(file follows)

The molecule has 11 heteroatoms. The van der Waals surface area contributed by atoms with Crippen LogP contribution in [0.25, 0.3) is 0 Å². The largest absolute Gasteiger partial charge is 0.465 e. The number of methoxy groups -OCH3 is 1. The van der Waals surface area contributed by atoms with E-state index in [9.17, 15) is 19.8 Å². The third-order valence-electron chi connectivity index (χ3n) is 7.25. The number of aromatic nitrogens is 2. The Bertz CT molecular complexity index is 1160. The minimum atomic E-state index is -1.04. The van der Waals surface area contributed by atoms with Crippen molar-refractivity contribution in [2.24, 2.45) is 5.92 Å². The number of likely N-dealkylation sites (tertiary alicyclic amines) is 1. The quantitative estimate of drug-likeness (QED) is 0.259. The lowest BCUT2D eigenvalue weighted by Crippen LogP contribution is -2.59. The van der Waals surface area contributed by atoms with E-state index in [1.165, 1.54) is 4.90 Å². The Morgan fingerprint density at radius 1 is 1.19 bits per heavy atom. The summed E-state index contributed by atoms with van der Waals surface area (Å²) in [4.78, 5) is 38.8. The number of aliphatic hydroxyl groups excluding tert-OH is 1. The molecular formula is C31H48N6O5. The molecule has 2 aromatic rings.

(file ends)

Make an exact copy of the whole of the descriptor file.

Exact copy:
The molecule has 11 heteroatoms. The van der Waals surface area contributed by atoms with Crippen LogP contribution in [0.25, 0.3) is 0 Å². The largest absolute Gasteiger partial charge is 0.465 e. The number of methoxy groups -OCH3 is 1. The van der Waals surface area contributed by atoms with E-state index in [9.17, 15) is 19.8 Å². The third-order valence-electron chi connectivity index (χ3n) is 7.25. The number of aromatic nitrogens is 2. The Bertz CT molecular complexity index is 1160. The minimum atomic E-state index is -1.04. The van der Waals surface area contributed by atoms with Crippen molar-refractivity contribution in [2.24, 2.45) is 5.92 Å². The number of likely N-dealkylation sites (tertiary alicyclic amines) is 1. The quantitative estimate of drug-likeness (QED) is 0.259. The lowest BCUT2D eigenvalue weighted by Crippen LogP contribution is -2.59. The van der Waals surface area contributed by atoms with E-state index in [1.165, 1.54) is 4.90 Å². The Morgan fingerprint density at radius 1 is 1.19 bits per heavy atom. The summed E-state index contributed by atoms with van der Waals surface area (Å²) in [4.78, 5) is 38.8. The number of aliphatic hydroxyl groups excluding tert-OH is 1. The molecular formula is C31H48N6O5. The molecule has 2 aromatic rings.